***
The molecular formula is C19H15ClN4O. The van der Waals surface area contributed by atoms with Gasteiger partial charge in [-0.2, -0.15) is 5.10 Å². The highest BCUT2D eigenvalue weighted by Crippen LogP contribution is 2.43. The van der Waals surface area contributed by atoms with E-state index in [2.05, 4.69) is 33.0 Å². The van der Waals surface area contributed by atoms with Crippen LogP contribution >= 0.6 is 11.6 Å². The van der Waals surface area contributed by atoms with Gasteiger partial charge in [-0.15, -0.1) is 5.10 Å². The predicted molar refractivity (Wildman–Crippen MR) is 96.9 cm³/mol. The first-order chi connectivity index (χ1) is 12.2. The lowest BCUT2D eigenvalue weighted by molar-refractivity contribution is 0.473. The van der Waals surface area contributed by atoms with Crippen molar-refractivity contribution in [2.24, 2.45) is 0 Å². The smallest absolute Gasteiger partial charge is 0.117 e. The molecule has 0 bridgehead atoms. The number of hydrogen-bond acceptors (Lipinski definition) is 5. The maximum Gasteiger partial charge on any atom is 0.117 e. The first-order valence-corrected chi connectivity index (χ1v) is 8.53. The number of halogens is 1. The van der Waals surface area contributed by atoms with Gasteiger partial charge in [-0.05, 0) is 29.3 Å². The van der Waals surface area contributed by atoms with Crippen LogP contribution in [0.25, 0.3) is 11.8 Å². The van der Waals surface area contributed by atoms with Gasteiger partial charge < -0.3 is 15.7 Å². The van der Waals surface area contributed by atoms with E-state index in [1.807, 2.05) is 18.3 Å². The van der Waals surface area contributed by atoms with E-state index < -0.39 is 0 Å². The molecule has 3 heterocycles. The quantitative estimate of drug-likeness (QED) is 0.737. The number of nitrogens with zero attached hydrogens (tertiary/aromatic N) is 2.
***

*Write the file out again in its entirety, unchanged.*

The molecular formula is C19H15ClN4O. The van der Waals surface area contributed by atoms with Gasteiger partial charge in [-0.2, -0.15) is 5.10 Å². The highest BCUT2D eigenvalue weighted by Crippen LogP contribution is 2.43. The van der Waals surface area contributed by atoms with E-state index in [2.05, 4.69) is 33.0 Å². The van der Waals surface area contributed by atoms with Crippen LogP contribution >= 0.6 is 11.6 Å². The van der Waals surface area contributed by atoms with Gasteiger partial charge in [-0.15, -0.1) is 5.10 Å². The predicted molar refractivity (Wildman–Crippen MR) is 96.9 cm³/mol. The first-order chi connectivity index (χ1) is 12.2. The lowest BCUT2D eigenvalue weighted by molar-refractivity contribution is 0.473. The van der Waals surface area contributed by atoms with Crippen molar-refractivity contribution in [2.24, 2.45) is 0 Å². The smallest absolute Gasteiger partial charge is 0.117 e. The molecule has 0 bridgehead atoms. The number of hydrogen-bond acceptors (Lipinski definition) is 5. The maximum Gasteiger partial charge on any atom is 0.117 e. The first-order valence-corrected chi connectivity index (χ1v) is 8.53. The number of halogens is 1. The van der Waals surface area contributed by atoms with Gasteiger partial charge in [-0.05, 0) is 29.3 Å². The van der Waals surface area contributed by atoms with Crippen LogP contribution in [0.25, 0.3) is 11.8 Å². The van der Waals surface area contributed by atoms with Gasteiger partial charge < -0.3 is 15.7 Å². The van der Waals surface area contributed by atoms with E-state index in [1.807, 2.05) is 18.3 Å². The van der Waals surface area contributed by atoms with E-state index < -0.39 is 0 Å². The molecule has 3 heterocycles. The quantitative estimate of drug-likeness (QED) is 0.737. The number of nitrogens with zero attached hydrogens (tertiary/aromatic N) is 2.